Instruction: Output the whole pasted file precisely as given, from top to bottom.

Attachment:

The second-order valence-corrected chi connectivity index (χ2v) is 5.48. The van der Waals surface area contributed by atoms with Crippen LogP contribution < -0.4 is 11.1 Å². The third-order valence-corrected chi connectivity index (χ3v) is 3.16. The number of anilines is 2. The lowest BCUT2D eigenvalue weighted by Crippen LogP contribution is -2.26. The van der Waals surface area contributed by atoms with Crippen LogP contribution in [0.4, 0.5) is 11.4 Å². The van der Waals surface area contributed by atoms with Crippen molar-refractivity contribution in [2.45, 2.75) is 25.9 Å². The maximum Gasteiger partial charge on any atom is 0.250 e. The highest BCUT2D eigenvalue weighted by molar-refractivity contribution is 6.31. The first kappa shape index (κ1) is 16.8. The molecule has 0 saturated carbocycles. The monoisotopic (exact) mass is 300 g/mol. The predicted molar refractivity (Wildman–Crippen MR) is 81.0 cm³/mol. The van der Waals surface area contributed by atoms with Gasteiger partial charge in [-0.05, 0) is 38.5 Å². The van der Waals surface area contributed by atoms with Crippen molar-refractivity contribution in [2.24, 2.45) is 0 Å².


The second-order valence-corrected chi connectivity index (χ2v) is 5.48. The van der Waals surface area contributed by atoms with Crippen LogP contribution < -0.4 is 11.1 Å². The third-order valence-corrected chi connectivity index (χ3v) is 3.16. The number of anilines is 2. The lowest BCUT2D eigenvalue weighted by Crippen LogP contribution is -2.26. The van der Waals surface area contributed by atoms with Crippen LogP contribution in [0.4, 0.5) is 11.4 Å². The van der Waals surface area contributed by atoms with Crippen molar-refractivity contribution in [2.45, 2.75) is 25.9 Å². The maximum Gasteiger partial charge on any atom is 0.250 e. The highest BCUT2D eigenvalue weighted by molar-refractivity contribution is 6.31. The first kappa shape index (κ1) is 16.8. The molecule has 0 saturated carbocycles. The monoisotopic (exact) mass is 300 g/mol. The predicted molar refractivity (Wildman–Crippen MR) is 81.0 cm³/mol. The van der Waals surface area contributed by atoms with Gasteiger partial charge in [-0.05, 0) is 38.5 Å². The van der Waals surface area contributed by atoms with Crippen molar-refractivity contribution in [2.24, 2.45) is 0 Å².